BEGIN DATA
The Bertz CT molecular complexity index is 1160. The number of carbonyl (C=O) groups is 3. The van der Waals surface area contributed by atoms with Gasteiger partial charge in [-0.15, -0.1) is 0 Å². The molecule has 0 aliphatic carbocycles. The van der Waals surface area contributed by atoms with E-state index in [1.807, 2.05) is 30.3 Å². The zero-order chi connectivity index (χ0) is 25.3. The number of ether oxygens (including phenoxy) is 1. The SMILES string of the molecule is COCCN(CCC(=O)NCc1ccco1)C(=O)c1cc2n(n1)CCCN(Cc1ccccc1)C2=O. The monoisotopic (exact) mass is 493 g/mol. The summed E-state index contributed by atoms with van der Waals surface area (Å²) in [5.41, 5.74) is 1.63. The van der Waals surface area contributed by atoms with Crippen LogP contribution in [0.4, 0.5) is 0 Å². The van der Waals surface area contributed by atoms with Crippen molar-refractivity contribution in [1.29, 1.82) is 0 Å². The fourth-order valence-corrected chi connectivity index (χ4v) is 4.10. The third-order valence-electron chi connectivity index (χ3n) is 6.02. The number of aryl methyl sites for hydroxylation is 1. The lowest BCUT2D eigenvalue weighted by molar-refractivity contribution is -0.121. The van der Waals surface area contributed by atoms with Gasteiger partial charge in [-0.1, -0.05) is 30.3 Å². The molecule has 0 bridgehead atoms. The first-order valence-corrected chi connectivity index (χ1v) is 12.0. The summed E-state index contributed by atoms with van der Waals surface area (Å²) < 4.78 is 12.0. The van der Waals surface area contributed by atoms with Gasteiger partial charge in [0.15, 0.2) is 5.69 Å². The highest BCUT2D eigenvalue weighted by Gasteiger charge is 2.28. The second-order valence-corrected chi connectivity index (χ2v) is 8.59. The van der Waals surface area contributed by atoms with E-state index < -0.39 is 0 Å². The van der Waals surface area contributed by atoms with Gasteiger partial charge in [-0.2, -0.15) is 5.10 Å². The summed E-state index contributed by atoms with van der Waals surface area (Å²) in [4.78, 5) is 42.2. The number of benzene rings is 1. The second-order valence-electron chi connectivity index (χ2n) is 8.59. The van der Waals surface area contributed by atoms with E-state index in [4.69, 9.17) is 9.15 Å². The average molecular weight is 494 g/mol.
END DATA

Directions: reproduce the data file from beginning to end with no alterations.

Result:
The Bertz CT molecular complexity index is 1160. The number of carbonyl (C=O) groups is 3. The van der Waals surface area contributed by atoms with Gasteiger partial charge in [-0.15, -0.1) is 0 Å². The molecule has 0 aliphatic carbocycles. The van der Waals surface area contributed by atoms with E-state index in [1.807, 2.05) is 30.3 Å². The zero-order chi connectivity index (χ0) is 25.3. The number of ether oxygens (including phenoxy) is 1. The SMILES string of the molecule is COCCN(CCC(=O)NCc1ccco1)C(=O)c1cc2n(n1)CCCN(Cc1ccccc1)C2=O. The monoisotopic (exact) mass is 493 g/mol. The summed E-state index contributed by atoms with van der Waals surface area (Å²) in [5.41, 5.74) is 1.63. The van der Waals surface area contributed by atoms with Crippen LogP contribution in [0.4, 0.5) is 0 Å². The van der Waals surface area contributed by atoms with Crippen molar-refractivity contribution in [1.29, 1.82) is 0 Å². The fourth-order valence-corrected chi connectivity index (χ4v) is 4.10. The third-order valence-electron chi connectivity index (χ3n) is 6.02. The number of aryl methyl sites for hydroxylation is 1. The lowest BCUT2D eigenvalue weighted by molar-refractivity contribution is -0.121. The van der Waals surface area contributed by atoms with Gasteiger partial charge in [-0.1, -0.05) is 30.3 Å². The molecule has 0 bridgehead atoms. The first-order valence-corrected chi connectivity index (χ1v) is 12.0. The summed E-state index contributed by atoms with van der Waals surface area (Å²) < 4.78 is 12.0. The van der Waals surface area contributed by atoms with Gasteiger partial charge in [0.15, 0.2) is 5.69 Å². The highest BCUT2D eigenvalue weighted by Gasteiger charge is 2.28. The second-order valence-corrected chi connectivity index (χ2v) is 8.59. The van der Waals surface area contributed by atoms with E-state index < -0.39 is 0 Å². The van der Waals surface area contributed by atoms with Gasteiger partial charge in [-0.2, -0.15) is 5.10 Å². The summed E-state index contributed by atoms with van der Waals surface area (Å²) in [4.78, 5) is 42.2. The number of benzene rings is 1. The second-order valence-electron chi connectivity index (χ2n) is 8.59. The van der Waals surface area contributed by atoms with E-state index in [4.69, 9.17) is 9.15 Å². The average molecular weight is 494 g/mol.